TL;DR? Bouncing off a literally unreadable schizopost? Just read the graph that should be displayed above to see the prices of various heating options (colored lines or dots) compared to heat pumps (somewhere in the blue area). Better units or milder climates move right on the X-axis, shitty units or cold climates move left. The blue area shows the realistic range of costs with electricity between 12 and 24 cents per kilowatt-hour, and poor to very good efficiency. I'm lucky to be at the bottom right where it's cheaper than gas even at last decade's low prices.
Are you in the market for a new heating or cooling system? Or buying or renting new construction that came with a mini-split system? Or have you just heard the endless advertising and propaganda about MINI SPLIT HEAT PUMPS SAVING THE WORLD and wondered if you were being sold a bill of goods?
The New York Times tells us they are The Future. They will Save The Planet while saving you money for being green! The price might seem high, but this listicle of intangible benefits will convince you it’s the right thing to do (or else)!
If you’re as cynical as you should be, one of your hands is now guarding your wallet while the other flips the safety on your Browning. Don’t shoot just yet, I'm only the messenger!
This post is an effort to make some use of the autistic research I did before buying and installing my own, now that I’ve confirmed its performance and the rebate check is safely cashed. It's a bit of a rough draft that I hope can be improved with feedback, but I wanted to get it out as a response to Haroldbkny's question from a few months ago.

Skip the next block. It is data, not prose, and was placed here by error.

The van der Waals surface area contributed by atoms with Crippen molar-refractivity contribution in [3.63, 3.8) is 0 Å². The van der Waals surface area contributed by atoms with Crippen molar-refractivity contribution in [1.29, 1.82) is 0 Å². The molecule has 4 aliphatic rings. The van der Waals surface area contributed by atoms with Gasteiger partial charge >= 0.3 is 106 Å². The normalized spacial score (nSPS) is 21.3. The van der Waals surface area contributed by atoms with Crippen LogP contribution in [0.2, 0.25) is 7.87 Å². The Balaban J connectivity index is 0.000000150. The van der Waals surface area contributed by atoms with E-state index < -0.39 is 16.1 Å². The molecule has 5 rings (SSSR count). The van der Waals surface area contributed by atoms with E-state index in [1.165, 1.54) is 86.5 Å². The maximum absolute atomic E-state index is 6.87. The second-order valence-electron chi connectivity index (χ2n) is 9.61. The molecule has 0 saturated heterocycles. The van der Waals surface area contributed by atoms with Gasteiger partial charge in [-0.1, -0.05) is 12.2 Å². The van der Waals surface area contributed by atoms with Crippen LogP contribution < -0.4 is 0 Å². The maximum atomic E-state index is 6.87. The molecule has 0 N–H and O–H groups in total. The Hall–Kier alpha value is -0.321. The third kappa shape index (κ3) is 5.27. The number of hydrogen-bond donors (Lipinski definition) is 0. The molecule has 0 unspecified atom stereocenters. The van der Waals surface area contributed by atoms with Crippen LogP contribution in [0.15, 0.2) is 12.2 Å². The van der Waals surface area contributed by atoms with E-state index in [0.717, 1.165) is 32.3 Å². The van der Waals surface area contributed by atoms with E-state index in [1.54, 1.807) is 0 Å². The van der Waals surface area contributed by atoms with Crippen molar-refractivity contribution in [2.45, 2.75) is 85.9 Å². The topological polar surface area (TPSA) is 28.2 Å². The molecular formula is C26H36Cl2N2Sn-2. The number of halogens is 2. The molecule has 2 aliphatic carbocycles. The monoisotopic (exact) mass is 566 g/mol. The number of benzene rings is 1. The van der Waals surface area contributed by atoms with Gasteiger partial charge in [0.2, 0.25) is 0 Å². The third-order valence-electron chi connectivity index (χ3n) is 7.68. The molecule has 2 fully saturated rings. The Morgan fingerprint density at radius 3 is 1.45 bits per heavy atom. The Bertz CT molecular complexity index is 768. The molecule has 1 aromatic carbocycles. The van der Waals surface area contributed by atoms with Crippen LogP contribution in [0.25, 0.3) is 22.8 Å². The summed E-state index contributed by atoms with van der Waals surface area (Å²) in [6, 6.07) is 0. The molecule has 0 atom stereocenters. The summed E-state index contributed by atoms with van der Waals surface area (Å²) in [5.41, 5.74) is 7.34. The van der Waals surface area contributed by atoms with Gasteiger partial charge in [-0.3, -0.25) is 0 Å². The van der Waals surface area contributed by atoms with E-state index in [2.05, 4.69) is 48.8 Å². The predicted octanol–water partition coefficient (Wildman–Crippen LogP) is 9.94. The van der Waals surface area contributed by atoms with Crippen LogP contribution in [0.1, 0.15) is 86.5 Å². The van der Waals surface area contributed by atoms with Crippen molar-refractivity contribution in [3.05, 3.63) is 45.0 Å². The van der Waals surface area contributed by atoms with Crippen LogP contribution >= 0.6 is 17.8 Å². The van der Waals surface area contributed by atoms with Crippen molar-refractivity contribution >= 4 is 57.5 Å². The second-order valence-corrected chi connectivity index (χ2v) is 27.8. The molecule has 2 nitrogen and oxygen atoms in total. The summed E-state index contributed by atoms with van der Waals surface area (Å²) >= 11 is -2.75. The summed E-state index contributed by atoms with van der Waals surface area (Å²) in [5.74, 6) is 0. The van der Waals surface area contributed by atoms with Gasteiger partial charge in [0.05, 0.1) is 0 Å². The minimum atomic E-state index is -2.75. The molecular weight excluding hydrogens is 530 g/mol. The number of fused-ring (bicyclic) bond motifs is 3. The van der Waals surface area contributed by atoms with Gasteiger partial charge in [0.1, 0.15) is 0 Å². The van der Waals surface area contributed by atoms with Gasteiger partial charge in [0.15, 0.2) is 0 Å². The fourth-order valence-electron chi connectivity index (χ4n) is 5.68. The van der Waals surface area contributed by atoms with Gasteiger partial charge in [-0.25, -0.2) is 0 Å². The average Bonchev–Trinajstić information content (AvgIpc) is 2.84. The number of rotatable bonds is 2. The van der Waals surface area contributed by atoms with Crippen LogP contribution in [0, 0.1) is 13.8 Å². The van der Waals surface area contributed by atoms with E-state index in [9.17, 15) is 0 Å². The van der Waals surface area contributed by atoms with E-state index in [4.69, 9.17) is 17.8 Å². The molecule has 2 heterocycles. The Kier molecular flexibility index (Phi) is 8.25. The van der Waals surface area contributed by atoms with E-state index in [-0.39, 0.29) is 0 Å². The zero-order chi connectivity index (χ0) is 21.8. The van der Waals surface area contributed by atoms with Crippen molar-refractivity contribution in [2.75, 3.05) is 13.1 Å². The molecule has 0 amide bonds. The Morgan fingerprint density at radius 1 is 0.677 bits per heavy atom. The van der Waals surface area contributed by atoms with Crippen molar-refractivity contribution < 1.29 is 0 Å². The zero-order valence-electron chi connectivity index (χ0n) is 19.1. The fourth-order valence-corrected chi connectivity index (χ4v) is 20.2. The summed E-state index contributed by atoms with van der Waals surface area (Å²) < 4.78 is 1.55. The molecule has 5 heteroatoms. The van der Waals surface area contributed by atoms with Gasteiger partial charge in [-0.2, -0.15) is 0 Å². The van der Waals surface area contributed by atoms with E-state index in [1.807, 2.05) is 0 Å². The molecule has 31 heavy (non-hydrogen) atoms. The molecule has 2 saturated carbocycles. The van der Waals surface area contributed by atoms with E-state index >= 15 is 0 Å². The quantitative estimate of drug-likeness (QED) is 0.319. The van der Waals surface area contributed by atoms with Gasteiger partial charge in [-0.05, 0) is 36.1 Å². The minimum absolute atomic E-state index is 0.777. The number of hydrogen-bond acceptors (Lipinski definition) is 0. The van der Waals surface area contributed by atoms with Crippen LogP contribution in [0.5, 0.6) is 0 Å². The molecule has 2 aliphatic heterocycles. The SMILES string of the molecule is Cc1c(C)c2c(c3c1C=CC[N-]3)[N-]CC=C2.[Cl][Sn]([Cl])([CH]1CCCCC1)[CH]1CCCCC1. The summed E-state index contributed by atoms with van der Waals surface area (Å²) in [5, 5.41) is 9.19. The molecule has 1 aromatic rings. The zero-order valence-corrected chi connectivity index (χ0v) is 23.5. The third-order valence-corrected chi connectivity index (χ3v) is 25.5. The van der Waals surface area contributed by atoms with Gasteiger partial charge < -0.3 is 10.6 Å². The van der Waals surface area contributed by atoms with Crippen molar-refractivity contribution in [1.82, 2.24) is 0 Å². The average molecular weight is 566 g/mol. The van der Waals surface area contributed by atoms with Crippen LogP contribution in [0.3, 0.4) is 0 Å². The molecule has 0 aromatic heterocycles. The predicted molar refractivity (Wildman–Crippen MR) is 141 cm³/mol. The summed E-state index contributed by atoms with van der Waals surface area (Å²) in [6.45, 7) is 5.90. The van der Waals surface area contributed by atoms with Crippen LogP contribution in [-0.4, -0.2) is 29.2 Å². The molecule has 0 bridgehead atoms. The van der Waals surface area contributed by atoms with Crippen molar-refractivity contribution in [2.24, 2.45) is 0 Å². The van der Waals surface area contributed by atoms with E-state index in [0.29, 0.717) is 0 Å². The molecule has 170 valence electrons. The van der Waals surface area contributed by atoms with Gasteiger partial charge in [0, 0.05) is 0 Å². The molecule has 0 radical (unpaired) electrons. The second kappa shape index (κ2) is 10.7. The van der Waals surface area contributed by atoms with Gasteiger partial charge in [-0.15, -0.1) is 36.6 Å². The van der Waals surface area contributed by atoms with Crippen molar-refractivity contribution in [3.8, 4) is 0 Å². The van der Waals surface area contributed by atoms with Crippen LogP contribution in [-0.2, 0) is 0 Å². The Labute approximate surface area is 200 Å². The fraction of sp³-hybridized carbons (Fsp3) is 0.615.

We can skip the basics: you’re here, you know how refrigerators and air conditioning move heat using the latent heat of phase transitions between liquid and gas. It’s literally just that but flipped to heat up the inside and cool down the outside instead. Simple as. Let's get right down to the costs.
Coefficient of Performance (COP) and Running Cost
COP is your heat/work ratio. Electric heating elements give you 1 watt of heat per watt of electricity, making it the shittiest way to produce heat short of burning charcoal in your van with the windows taped up. A decent heat pump can move 4 or more watts of heat for every watt of electricity in the right conditions, for an efficiency of 400% or COP=4.
(The commonly stated HSPF efficiency rating is an American measurement that’s basically just estimated seasonal average COP multiplied by the 3.412 BTU (British Thermal Units)/watt ratio.)
Because electricity is almost always more expensive per watt than other fuels, you need this over-100% efficiency to be competitive. See the above chart for average current prices, or play around with cost calculations on this page. (Maybe 10milBTU would be more readable?)
Short version: fuel prices are currently high enough that heat pumps are almost always the cheapest option unless your electricity is very expensive, but this is likely to change in the next decade (right before posting I got an email from my utility announcing a 6% rate increase every year from now on). They are the cheapest option in a mild climate with low electricity costs, but in a harsh climate with high power costs they can be 40% more expensive than gas even at current record gas prices. However, they handily beat oil and propane at any kWh price. Electricity price matters far more than efficiency of the unit or the climate.
Let me know if you’re interested in European prices, which are literally off the scale of this graph (€73/Mcf vs $18/Mcf for gas, with heat pumps’ cost zone well above the cost of US fuel oil).
While this naive cost comparison leaves heat pumps looking very good, especially with CurrentYear fuel prices, there’s a big problem the NYT doesn’t like to mention: both the output and COP of heat pumps drops with air temperature due to physical law.
High end cold climate mini splits are now misleadingly advertised as “maintaining 100% capacity down to -5F,” but this is using rated rather than maximum capacity; it still loses output, it simply started with almost twice what it’s rated for (21kBTU vs 12kBTU, for a Mitsubishi FS12). It also doesn’t mean that the efficiency stays high, and everyone pushing cold climate heat pumps talks about “capacity” in a way that deceptively insinuates that cold temperatures have no effect on the system's efficiency.